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Betty Shelby and the unacceptable precedent of letting officers go

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Precedent: An earlier event that is considered to be an example or guide in similar circumstances that may follow.

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Last night, it was announced that Betty Shelby, a white police officer who fatally shot an unarmed black man last year in Oklahoma, had been found not guilty in first-degree manslaughter, thus continuing what seems to be a growing trend of police shootings of unarmed black men across the United States in recent years.

The trend of white men inexplicably killing black men is nothing new in America. As most know, it’s something that dates back to the foundation of this country. Albeit, in recent years, it’s been brought to the attention of the mainstream, thanks to the rise of cell phones and social media. However, one thing that has not changed, is the justice system and its undying precedent of letting those murderers go free.

The family of Terence Crutcher spoke out after the verdict was released.

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“Terence’s hands were up. Terence was not an imminent threat. Terence did not attack her. Terence didn’t charge at her. Terence was not the aggressor, ” his sister, Tiffany Crutcher, said.

If you’ve watched the video of the fatal shooting, then you already know that Terence himself was not a threat. It was the color of his skin that was the threat. As a black man who has been personally affected by the overuse of police force, I am well aware of the abuse of power that can sometimes come with the badge. However, when the courts continuously fail to hold the enforcement accountable for their unconscionable actions, it reinforces the fact that black lives do not matter in America.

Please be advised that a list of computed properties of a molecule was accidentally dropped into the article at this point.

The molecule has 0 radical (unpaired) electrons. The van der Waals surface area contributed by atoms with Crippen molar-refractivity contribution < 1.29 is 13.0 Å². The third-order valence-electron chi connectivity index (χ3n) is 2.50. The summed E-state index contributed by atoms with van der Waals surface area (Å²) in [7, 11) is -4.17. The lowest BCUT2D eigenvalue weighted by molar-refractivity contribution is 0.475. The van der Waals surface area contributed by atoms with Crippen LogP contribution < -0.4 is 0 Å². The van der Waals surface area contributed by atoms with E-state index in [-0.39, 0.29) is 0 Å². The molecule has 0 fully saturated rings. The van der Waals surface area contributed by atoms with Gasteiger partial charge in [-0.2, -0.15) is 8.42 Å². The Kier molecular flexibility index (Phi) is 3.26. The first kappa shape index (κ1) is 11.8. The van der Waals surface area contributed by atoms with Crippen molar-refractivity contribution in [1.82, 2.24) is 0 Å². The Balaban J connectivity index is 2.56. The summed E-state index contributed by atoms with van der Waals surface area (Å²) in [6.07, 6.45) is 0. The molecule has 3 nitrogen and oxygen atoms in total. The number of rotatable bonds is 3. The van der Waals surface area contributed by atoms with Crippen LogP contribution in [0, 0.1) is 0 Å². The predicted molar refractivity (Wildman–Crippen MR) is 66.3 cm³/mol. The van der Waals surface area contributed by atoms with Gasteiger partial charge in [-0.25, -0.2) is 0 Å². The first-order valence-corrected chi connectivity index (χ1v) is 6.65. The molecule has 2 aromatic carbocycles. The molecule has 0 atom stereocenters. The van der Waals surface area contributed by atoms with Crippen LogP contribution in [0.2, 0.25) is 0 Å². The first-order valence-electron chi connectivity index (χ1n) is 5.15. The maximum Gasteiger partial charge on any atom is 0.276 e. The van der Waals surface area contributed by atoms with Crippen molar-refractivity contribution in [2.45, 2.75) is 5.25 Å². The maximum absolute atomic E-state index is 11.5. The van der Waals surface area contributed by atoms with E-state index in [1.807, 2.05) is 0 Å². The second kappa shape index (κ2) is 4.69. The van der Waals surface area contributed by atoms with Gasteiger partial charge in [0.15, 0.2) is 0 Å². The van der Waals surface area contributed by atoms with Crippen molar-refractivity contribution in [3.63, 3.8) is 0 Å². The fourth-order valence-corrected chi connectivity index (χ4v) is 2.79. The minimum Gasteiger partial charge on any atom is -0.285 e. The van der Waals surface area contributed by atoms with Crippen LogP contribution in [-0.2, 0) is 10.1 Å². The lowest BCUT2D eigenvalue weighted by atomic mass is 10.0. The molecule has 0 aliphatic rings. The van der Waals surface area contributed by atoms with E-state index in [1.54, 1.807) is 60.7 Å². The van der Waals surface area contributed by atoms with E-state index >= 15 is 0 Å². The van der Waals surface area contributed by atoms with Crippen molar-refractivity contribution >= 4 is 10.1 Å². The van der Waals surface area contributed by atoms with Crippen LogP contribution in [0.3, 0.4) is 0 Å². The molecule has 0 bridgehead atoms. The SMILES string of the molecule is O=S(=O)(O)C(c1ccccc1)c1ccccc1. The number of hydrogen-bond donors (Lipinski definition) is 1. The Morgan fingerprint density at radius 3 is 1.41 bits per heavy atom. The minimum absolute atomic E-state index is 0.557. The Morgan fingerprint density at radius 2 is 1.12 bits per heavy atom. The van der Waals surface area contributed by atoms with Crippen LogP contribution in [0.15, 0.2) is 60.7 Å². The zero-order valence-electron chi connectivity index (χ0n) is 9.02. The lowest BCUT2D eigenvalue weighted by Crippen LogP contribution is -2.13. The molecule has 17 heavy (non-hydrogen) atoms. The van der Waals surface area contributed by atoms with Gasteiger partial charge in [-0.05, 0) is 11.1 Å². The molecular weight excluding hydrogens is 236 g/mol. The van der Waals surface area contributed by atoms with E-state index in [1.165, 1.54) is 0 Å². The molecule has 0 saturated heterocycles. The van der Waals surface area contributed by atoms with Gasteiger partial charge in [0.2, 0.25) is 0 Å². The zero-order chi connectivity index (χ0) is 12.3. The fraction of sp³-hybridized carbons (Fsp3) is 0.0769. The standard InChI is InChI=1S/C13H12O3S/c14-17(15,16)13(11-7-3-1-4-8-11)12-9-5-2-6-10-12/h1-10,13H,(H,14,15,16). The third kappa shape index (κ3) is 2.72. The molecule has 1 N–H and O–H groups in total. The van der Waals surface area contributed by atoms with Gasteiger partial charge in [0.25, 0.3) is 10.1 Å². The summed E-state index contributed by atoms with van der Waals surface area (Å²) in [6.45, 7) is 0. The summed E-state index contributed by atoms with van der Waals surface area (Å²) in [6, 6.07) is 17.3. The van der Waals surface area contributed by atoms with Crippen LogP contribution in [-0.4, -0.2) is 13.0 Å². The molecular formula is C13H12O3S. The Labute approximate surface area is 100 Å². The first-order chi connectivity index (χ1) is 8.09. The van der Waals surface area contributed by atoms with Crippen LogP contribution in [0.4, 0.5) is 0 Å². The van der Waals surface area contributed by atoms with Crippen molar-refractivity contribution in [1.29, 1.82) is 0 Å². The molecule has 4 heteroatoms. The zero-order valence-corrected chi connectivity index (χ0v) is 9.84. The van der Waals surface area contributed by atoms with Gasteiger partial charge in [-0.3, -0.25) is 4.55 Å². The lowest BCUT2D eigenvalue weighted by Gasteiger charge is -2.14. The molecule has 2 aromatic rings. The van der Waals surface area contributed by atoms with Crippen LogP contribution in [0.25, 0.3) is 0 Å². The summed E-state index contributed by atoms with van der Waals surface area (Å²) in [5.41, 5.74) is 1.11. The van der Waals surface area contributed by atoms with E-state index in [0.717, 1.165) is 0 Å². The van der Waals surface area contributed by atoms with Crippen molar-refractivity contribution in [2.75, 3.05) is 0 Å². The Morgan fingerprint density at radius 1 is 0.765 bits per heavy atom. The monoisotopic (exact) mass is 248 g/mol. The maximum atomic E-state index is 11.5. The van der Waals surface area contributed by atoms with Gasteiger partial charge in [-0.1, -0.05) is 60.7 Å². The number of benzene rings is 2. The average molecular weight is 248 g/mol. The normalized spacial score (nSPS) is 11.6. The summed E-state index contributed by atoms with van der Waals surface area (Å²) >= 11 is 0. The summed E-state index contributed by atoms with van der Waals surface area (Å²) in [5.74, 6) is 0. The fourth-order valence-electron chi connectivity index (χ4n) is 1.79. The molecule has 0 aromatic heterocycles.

What’s worse, is that we now have Attorney General Jeff Sessions, who has made it his business to put African American men back behind bars.

I recently read a piece from a young man who spoke of visiting Germany and how he couldn’t help but feel remorse over the Holocaust. He spoke about how Germany made it very clear that they were ashamed of what happened during that horrible time. He knew that the Holocaust is not a place in time that Germany ever wants to return to, and they make sure that everyone knows it.

Unfortunately, the same cannot be said for America. We had a holocaust on our own territory for over 400 years: slavery. Families were ripped apart; women were physically, emotionally, and sexually abused; and men were bred like dogs, only the strongest and toughest allowed to mate, sometimes with their own family members.

Thankfully, we’re not quite there anymore; however, the resounding fear among African Americans in this country is that some people are not afraid to go back there. When our courts consistently belittle the lives of black men and women across this country, they send a message that our lives are worthless. They send a message that we don’t belong here. It’s as if they’re completely content with us going back into the field and tending to their families like servants — and that is not okay.

The time has come to hold one accountable for their actions. We preach that no one is above the law; however, time and time again, we see officers walk free, only confessing that they felt as if they were in danger when video footage directly contradicts them each time. We must stop this. We must make a new example of each and every officer who swears to protect and serve, yet only ends up serving a bullet to an innocent person, with a family at home.

 

Ty Lorenzo